NL: How has COVID-19 affected/shaped your work this year?
My writing got more attention and observing the human condition during the crisis the unfolding pandemic was the source for a great deal of material. It has been fascinating to see the self-generating systems emerge as they did and how incredibly efficient they were. As I mentioned earlier, my work in Indonesia (Project Ceram) is on hold until international borders re-open.

NL: It sounds like you lead a very full life! How do you fit it all in?
I work very hard. But my work is also my play so I guess there isn’t really a need to fit it in. It’s just how I live my life and all of these elements overlay each other in ways that really collectively strengthen the calibre of my character, commitment and capacity to create quality with whoever I’m working with.

It certainly helps that I don’t drink and am what others might describe as a social recluse!

But in all seriousness I have three daughters who are watching me very closely. I am their greatest teacher and I’m acutely aware of the humans we to leave behind – whether by virtue of parenting or due to simply having come into contact with one another – are our greatest legacy.

Find out more about LANAH at https://www.lanah.co/

Follow Yola Bakker on Facebook or Instagram.

Pictured top is Yola Bakker. Photo: Stacey Robinson

Like what you're reading? Support Seesaw.

Author —
Nina Levy

Nina Levy has worked for over a decade as an arts writer and critic. She co-founded Seesaw and has been co-editing the platform since it went live in August 2017. Nina was co-editor of Dance Australia magazine from 2016 to 2019. Nina loves the swings because they take her closer to the sky.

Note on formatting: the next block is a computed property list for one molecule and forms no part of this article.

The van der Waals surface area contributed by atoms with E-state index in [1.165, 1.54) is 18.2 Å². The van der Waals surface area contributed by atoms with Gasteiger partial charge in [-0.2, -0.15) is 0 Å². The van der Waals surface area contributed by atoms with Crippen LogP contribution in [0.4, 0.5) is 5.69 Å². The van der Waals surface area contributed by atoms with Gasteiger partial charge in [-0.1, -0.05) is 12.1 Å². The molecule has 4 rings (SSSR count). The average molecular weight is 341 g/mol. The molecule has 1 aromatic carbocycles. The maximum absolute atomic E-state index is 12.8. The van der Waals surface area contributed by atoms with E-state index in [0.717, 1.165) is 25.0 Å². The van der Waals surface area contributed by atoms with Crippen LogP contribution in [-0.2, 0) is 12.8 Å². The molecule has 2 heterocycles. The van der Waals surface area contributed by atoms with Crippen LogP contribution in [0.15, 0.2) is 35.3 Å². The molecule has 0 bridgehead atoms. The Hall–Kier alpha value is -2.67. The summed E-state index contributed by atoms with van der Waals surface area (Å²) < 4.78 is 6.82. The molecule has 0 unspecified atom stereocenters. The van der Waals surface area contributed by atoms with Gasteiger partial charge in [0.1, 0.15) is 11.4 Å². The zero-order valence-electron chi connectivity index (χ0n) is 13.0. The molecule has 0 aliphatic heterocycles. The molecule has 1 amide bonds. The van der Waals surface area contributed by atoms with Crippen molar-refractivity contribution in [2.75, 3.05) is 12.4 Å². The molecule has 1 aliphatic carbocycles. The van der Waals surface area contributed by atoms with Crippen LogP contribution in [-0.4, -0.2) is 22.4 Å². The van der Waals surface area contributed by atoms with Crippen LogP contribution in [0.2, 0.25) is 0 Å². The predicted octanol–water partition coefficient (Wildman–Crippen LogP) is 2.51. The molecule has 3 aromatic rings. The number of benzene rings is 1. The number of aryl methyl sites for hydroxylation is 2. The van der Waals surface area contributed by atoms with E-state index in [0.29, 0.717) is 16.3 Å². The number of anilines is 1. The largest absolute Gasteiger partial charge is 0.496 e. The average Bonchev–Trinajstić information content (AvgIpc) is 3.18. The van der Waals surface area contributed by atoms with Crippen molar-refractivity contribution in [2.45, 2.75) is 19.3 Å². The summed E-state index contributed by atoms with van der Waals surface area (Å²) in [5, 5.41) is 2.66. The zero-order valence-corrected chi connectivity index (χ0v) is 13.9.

Past Articles

  • The bright side of life

    Ice cream, skinny dipping, laughing so hard you shoot milk out your nose… Every Brilliant Thing is a play about all the things that are worth living for. Ahead of the show’s Perth season, Nina Levy spoke to performer Luke Hewitt (with a cameo from director Adam Mitchell) to find out more.

  • Your Arts Playground: August

    The second episode of Your Arts Playground – Seesaw’s new monthly podcast – is here, with dance in the mosh pit, a chance to see inside artists’ studios, great music collaborations, theatre that tackles tricky topics with a light touch… and more!

Read Next

  • 'Every Beautiful Thing' with Luke Hewitt, Black Swan State Theatre Company. Photo: Philip Gostelow Luke Hewitt, a middle-aged man wearing a collared shirt, holds a half-eaten chocolate ice cream. He looks very happy! The bright side of life

    The bright side of life

    4 August 2021

    Ice cream, skinny dipping, laughing so hard you shoot milk out your nose… Every Brilliant Thing is a play about all the things that are worth living for. Ahead of the show’s Perth season, Nina Levy spoke to performer Luke Hewitt (with a cameo from director Adam Mitchell) to find out more.

    Reading time • 9 minutesTheatre
  • A person wearing sequined silver dress and black ruffled coat stands behind a microphone A final bow for living legend

    A final bow for living legend

    17 June 2021

    Cabaret icon Carlotta will give her farewell performance at the Perth International Cabaret Festival, after six decades on the stage. She chats with Rosalind Appleby about a life spent following her heart.

    Reading time • 5 minutesCabaret
  • Seated in a lounge room are a man playing guitar and a woman leaning forward and singing Come and sit at our campfire

    Come and sit at our campfire

    9 June 2021

    Noongar songs will be performed in a space where Noongar people were once forbidden to tread, when Gina Williams and Guy Ghouse perform at the inaugural Perth International Cabaret Festival.

    Reading time • 6 minutesCabaret

Cleaver Street Studio

Cleaver Street Studio

Cleaver Street Studio